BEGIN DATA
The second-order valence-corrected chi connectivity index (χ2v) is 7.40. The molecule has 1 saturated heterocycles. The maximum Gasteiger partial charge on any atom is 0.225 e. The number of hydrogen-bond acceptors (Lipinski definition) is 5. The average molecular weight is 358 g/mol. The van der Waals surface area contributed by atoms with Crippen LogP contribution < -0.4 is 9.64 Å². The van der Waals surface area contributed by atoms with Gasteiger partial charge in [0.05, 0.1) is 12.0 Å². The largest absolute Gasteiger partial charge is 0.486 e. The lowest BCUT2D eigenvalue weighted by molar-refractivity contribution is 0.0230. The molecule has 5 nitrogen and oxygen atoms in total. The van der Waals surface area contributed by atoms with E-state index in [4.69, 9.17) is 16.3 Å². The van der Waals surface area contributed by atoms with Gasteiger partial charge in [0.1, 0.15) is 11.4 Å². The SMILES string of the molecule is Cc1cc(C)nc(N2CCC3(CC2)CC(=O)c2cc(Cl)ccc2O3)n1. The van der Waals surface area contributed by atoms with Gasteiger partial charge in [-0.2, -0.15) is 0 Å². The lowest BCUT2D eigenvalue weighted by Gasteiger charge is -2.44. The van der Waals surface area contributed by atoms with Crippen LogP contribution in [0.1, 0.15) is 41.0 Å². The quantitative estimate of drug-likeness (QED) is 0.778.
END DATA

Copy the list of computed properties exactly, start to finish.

The second-order valence-corrected chi connectivity index (χ2v) is 7.40. The molecule has 1 saturated heterocycles. The maximum Gasteiger partial charge on any atom is 0.225 e. The number of hydrogen-bond acceptors (Lipinski definition) is 5. The average molecular weight is 358 g/mol. The van der Waals surface area contributed by atoms with Crippen LogP contribution < -0.4 is 9.64 Å². The van der Waals surface area contributed by atoms with Gasteiger partial charge in [0.05, 0.1) is 12.0 Å². The largest absolute Gasteiger partial charge is 0.486 e. The lowest BCUT2D eigenvalue weighted by molar-refractivity contribution is 0.0230. The molecule has 5 nitrogen and oxygen atoms in total. The van der Waals surface area contributed by atoms with E-state index in [4.69, 9.17) is 16.3 Å². The van der Waals surface area contributed by atoms with Gasteiger partial charge in [0.1, 0.15) is 11.4 Å². The SMILES string of the molecule is Cc1cc(C)nc(N2CCC3(CC2)CC(=O)c2cc(Cl)ccc2O3)n1. The van der Waals surface area contributed by atoms with Gasteiger partial charge in [-0.2, -0.15) is 0 Å². The lowest BCUT2D eigenvalue weighted by Gasteiger charge is -2.44. The van der Waals surface area contributed by atoms with Crippen LogP contribution in [0.1, 0.15) is 41.0 Å². The quantitative estimate of drug-likeness (QED) is 0.778.